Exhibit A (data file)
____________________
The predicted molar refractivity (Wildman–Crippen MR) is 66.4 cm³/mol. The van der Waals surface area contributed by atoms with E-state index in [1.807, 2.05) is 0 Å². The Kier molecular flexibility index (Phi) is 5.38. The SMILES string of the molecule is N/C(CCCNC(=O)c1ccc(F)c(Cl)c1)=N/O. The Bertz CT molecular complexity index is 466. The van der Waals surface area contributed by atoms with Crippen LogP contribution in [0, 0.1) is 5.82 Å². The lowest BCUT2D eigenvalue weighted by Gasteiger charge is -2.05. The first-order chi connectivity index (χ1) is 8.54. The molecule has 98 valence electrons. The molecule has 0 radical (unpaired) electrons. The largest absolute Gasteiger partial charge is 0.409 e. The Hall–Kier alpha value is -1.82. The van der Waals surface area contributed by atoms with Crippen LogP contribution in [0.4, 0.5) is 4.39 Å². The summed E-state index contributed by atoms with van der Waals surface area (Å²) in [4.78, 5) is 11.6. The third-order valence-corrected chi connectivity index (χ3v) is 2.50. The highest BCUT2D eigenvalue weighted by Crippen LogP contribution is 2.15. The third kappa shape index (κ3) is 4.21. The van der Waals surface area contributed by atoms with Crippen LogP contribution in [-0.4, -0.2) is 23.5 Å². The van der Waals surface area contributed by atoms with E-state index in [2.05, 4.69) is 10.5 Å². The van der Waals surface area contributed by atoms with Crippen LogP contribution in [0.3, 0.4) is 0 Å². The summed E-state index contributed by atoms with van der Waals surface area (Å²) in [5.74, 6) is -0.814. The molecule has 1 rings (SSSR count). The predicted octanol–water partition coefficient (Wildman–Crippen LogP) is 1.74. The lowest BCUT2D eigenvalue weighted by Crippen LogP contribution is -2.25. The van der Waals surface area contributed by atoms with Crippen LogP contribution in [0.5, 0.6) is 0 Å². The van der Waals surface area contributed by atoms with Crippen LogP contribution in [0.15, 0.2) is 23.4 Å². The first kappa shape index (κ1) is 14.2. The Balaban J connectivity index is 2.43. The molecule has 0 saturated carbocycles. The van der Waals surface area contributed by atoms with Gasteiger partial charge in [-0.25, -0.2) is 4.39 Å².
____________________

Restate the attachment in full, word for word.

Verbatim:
The predicted molar refractivity (Wildman–Crippen MR) is 66.4 cm³/mol. The van der Waals surface area contributed by atoms with E-state index in [1.807, 2.05) is 0 Å². The Kier molecular flexibility index (Phi) is 5.38. The SMILES string of the molecule is N/C(CCCNC(=O)c1ccc(F)c(Cl)c1)=N/O. The Bertz CT molecular complexity index is 466. The van der Waals surface area contributed by atoms with Crippen LogP contribution in [0, 0.1) is 5.82 Å². The lowest BCUT2D eigenvalue weighted by Gasteiger charge is -2.05. The first-order chi connectivity index (χ1) is 8.54. The molecule has 98 valence electrons. The molecule has 0 radical (unpaired) electrons. The largest absolute Gasteiger partial charge is 0.409 e. The Hall–Kier alpha value is -1.82. The van der Waals surface area contributed by atoms with Crippen LogP contribution in [0.4, 0.5) is 4.39 Å². The summed E-state index contributed by atoms with van der Waals surface area (Å²) in [4.78, 5) is 11.6. The third-order valence-corrected chi connectivity index (χ3v) is 2.50. The highest BCUT2D eigenvalue weighted by Crippen LogP contribution is 2.15. The third kappa shape index (κ3) is 4.21. The van der Waals surface area contributed by atoms with Crippen LogP contribution in [-0.4, -0.2) is 23.5 Å². The van der Waals surface area contributed by atoms with E-state index in [2.05, 4.69) is 10.5 Å². The van der Waals surface area contributed by atoms with Crippen LogP contribution in [0.3, 0.4) is 0 Å². The summed E-state index contributed by atoms with van der Waals surface area (Å²) in [5.74, 6) is -0.814. The molecule has 1 rings (SSSR count). The predicted octanol–water partition coefficient (Wildman–Crippen LogP) is 1.74. The lowest BCUT2D eigenvalue weighted by Crippen LogP contribution is -2.25. The van der Waals surface area contributed by atoms with Crippen LogP contribution in [0.5, 0.6) is 0 Å². The van der Waals surface area contributed by atoms with Crippen LogP contribution in [0.15, 0.2) is 23.4 Å². The first kappa shape index (κ1) is 14.2. The Balaban J connectivity index is 2.43. The molecule has 0 saturated carbocycles. The van der Waals surface area contributed by atoms with Gasteiger partial charge in [-0.25, -0.2) is 4.39 Å².